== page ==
Café targeted in Paris attacks reopens with defiant message to Islamic State
A café where five people were killed by a squad of Islamic extremist gunmen in the Paris terror attacks has reopened.
La Bonne Biere opened its doors again on Friday morning with a defiant sign above its entrance reading “Je suis en terrasse”.
The phrase, which means "I am on the terrace", has been adopted by Parisians to show they will not allow those behind the Paris attacks to scare them off their city’s streets.
La Bonne Biere was one of seven sites attacked by gunmen who Islamic State claims were working on their behalf and is the first to reopen three weeks on from the attacks which left 130 people dead.
In surveillance video, two gunmen in black calmly approached La Bonne Biere that night, firing deliberately on the outdoor tables before turning back towards a car that can be seen rolling slowly behind them.
Owners Audrey Bily and Romain Debray told reporters at the opening: “It is time for us to gather together again, united, and to go forward in order not to forget.”
A chalkboard outside the café offered condolences to the victim’s families and thanked the emergency services.
Paule Zlotnik, a neighbouring shopkeeper, praised the decision: "It's time they open and that we continue life as it was before."
Other locations involved in the targeted on November 13 have also vowed to reopen in the future.
A l'entrée de la Bonne Bière. pic.twitter.com/jZSgmCq7BJ— Nicolas Beunaiche (@NBeunaiche) December 4, 2015
Restaurant Le Petit Cambodge, where 15 people were killed, posted on Facebook: “Not to reopen would give in and concede a victory which will never be gained."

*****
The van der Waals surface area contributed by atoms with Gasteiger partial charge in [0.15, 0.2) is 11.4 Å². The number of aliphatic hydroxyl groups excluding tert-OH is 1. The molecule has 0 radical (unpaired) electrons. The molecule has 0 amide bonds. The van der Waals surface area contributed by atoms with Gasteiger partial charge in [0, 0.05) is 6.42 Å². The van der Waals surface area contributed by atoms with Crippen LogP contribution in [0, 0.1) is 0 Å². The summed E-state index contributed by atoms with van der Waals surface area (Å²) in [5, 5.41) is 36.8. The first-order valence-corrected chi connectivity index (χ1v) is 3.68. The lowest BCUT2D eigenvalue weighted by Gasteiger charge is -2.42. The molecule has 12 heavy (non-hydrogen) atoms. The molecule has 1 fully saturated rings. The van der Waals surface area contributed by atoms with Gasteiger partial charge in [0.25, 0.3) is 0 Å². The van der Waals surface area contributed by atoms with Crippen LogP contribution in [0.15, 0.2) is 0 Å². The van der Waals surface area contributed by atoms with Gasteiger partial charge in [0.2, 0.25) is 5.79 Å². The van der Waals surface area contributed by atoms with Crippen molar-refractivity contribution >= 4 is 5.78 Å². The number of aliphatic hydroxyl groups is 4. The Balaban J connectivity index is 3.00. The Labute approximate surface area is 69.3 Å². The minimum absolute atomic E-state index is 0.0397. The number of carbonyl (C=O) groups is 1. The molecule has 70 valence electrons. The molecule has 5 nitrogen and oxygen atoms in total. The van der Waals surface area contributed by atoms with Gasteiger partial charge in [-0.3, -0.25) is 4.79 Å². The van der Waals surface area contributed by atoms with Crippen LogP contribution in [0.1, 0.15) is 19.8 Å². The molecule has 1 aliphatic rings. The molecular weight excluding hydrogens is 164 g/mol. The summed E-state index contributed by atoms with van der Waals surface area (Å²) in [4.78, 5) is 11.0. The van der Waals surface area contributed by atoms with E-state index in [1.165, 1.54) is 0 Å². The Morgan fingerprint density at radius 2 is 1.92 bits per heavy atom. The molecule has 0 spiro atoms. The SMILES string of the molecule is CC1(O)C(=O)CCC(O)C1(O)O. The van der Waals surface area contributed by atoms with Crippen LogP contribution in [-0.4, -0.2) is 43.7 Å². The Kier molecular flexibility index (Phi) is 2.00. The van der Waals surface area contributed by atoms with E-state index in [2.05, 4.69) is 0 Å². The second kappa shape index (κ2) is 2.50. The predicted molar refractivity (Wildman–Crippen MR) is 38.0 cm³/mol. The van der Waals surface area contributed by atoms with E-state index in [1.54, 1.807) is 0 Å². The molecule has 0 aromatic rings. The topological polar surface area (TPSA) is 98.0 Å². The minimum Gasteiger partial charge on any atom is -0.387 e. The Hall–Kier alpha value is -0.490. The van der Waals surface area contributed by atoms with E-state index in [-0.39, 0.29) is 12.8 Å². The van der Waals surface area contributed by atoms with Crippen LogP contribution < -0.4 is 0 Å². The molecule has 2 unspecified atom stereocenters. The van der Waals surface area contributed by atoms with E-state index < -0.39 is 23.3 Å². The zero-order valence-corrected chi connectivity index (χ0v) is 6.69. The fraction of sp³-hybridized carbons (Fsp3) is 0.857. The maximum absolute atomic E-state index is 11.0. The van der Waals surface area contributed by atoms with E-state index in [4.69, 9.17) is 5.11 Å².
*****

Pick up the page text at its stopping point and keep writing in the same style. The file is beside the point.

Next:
Meanwhile Dominique Revert, co-manager of the Bataclan theatre, where 89 people were killed, said the popular music hall would open its doors again despite the devastating terror attack because “surrendering was not an option”.
“Le Bataclan will not be defined solely by this tragedy,” he said in an interview with Billboard.
“It will reopen, no question about it. Hearts will be heavy for a few months, a few years. But we will reopen.”
On Friday, European Union interior ministers met in Brussels seeking to clinch a deal on sharing airline passenger information, which France says is a vital security tool for tracking extremists.
Arriving to chair the meeting, Luxembourg deputy Prime Minister Etienne Schneider said: "If we don't get agreement today, it will be extremely difficult to get any agreement at all."
The deal would give EU law-enforcement agencies access to information gathered by airlines like names, travel dates, itinerary, credit card and contact details.
Experts have narrowed down differences between security concerns and privacy rights but could not agree on whether to store the traveller information for six months, or nine months as France demands.
French interior minister Bernard Cazeneuve described the system as "indispensable in the fight against terrorism".